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grilling meatSummertime eating is all about food on the grill and cool drinks in hand. When you’re invited to a friend’s house for a backyard barbecue, do you help man the grill or mingle with guests? If you’re intimidated by cooking on the grill, we have 7 tips to help you become a grilling master for your next party.

1. Marinate Your Meats

Achieve delicious flavor and tender meat with acidic marinades, like lemon juice and vinegar.
A 1:3 ratio of acidity to oil is recommended to tenderize, moisturize and enrich natural flavors. It is not necessary to let meat marinade for more than a few hours; when using a glaze, wait until the last few minutes of cooking to brush it on.

2. Get Your Grill Hot

Take your meats out of the refrigerator about 20 minutes before grilling. In the meantime,
get your grill nice and hot. Famous grill master and chef Bobby Flay knows a grill is hot enough when he cannot hold his hand over the grates for more than a couple seconds.

3. Clean the Grill Rack

Just as you use clean pots and pans to cook on the stove-top, you want your grilling surface to be clean. A hot grill is easier to clean, so before adding your food, scrape away debris from past meals with a grill brush. We recommend scraping the grill down again after use.

4. Oil It Up

When grilling, there is nothing more frustrating than a piece of meat that sticks. Avoid this mishap by oiling up a hot grill with vegetable oil. Soak a paper towel and rub it across the grill rack with a pair of tongs. Do not use cooking spray; this could cause a grill fire.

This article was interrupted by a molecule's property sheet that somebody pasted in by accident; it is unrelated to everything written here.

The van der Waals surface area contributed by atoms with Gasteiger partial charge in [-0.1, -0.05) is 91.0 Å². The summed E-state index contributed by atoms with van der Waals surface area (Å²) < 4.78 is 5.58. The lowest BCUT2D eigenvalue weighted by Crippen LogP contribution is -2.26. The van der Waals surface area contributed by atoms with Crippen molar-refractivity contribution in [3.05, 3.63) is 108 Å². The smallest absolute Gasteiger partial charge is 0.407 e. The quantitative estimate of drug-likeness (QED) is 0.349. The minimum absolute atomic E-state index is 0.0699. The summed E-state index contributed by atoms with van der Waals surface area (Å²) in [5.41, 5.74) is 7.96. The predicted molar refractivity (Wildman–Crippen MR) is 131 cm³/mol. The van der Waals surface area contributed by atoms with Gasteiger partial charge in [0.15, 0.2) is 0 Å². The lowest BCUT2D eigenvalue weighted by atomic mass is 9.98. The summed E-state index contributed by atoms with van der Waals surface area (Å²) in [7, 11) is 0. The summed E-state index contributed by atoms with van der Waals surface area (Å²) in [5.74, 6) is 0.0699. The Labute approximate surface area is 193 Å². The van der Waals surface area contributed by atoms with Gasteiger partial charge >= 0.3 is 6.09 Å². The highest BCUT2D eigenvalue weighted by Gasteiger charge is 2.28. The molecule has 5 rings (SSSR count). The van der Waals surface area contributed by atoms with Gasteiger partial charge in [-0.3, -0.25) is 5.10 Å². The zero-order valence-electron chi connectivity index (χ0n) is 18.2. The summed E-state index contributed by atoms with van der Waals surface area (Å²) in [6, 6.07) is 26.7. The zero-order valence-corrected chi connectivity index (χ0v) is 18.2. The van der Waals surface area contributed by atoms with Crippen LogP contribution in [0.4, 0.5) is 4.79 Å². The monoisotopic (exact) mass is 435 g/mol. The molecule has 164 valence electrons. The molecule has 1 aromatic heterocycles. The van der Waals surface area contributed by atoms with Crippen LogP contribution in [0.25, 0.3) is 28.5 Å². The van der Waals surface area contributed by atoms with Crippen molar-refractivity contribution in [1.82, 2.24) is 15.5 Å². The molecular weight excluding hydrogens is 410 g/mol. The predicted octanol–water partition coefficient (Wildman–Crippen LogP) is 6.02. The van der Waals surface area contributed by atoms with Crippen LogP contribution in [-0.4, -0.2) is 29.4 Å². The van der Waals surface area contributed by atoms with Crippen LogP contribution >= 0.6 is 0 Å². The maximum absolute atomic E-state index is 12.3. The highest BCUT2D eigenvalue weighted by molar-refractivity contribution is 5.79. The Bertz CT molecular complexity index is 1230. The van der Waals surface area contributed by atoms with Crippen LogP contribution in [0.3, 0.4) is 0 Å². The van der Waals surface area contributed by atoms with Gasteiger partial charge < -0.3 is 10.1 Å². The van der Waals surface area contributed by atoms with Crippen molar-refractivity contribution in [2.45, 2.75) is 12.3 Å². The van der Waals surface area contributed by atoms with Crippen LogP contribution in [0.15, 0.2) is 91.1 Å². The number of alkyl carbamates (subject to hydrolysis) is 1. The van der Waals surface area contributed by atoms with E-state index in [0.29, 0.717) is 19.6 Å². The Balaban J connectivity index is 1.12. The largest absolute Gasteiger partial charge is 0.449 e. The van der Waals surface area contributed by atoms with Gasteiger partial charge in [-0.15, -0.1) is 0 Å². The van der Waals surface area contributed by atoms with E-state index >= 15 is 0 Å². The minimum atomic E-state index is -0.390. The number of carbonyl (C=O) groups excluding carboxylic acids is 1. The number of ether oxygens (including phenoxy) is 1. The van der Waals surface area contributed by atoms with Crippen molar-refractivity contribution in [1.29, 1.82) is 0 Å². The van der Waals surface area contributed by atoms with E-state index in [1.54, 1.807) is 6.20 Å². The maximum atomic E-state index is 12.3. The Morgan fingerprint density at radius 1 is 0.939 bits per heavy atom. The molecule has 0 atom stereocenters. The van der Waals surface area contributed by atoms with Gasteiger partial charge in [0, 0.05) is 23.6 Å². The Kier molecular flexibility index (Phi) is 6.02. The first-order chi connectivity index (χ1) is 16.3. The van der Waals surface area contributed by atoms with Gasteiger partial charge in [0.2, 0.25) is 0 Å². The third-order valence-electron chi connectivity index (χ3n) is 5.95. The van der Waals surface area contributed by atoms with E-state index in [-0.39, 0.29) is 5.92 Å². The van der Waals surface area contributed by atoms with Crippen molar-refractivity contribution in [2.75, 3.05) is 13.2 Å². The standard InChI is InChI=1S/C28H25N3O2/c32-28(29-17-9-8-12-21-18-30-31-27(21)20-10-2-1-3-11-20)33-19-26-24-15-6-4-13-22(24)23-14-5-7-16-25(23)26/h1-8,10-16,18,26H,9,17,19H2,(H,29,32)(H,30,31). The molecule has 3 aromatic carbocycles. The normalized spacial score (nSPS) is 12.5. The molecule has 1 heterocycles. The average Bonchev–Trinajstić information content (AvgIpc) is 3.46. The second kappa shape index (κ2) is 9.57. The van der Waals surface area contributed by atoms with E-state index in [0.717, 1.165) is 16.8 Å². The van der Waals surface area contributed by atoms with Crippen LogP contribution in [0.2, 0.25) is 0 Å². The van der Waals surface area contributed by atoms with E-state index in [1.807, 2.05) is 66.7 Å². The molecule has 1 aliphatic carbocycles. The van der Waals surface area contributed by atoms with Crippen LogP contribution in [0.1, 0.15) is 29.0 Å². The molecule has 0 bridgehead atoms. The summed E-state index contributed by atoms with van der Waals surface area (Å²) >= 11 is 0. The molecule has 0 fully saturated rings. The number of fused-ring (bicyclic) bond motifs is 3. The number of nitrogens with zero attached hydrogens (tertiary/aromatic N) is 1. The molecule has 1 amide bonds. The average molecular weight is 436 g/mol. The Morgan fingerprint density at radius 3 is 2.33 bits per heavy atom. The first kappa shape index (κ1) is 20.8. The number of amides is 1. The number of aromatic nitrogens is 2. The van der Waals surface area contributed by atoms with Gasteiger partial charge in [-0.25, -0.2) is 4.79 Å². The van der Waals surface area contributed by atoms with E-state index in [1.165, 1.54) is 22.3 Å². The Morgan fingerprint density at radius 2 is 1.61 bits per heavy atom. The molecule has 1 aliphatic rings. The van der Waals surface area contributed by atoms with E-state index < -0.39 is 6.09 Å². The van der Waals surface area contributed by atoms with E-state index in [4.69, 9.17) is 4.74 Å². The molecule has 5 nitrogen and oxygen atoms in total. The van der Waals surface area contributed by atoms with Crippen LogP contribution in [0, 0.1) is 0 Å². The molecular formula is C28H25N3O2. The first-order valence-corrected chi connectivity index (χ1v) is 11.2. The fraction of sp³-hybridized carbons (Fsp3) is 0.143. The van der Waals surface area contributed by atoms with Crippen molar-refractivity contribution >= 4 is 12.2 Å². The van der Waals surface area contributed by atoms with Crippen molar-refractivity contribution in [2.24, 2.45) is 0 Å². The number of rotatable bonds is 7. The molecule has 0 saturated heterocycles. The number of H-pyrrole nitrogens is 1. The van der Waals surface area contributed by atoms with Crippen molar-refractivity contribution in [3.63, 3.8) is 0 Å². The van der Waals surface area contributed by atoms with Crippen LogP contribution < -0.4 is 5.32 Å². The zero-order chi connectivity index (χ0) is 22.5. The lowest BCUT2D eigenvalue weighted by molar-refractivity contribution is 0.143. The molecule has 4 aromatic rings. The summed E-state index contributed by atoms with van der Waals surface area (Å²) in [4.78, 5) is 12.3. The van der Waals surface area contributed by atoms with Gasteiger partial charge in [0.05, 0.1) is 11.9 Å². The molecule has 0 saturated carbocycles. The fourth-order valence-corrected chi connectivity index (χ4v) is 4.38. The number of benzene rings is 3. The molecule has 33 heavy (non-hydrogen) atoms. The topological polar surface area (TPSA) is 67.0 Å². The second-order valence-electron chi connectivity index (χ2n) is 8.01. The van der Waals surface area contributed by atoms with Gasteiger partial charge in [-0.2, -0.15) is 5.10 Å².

5. Open or Closed?

When you keep the grill top down, the heat is trapped, which leads to faster cooking. Leaving the top up for long periods of time can cause meats to lose heat and dry out.

6. Check Internal Temperature

Rather than repeatedly cutting into your meats to check for doneness, flip when you see grill marks, then test the internal temperature with an instant-read meat thermometer. Keep in mind that bone-in meats will take longer to cook evenly.

7. Let It Rest

When you remove meat from a grill, it’s important to let it sit before slicing. For individual steaks, the rule of thumb is about five minutes. For large roasts, wait 15 – 20 minutes to cut and serve. Rest time allows the meat juices to redistribute and keep the pieces succulent.

At Colony Diner, it is our passion to create delicious foods that remind our patrons of a home-cooked meal. To have a taste for yourself, stop by Colony Diner in Wallingford today.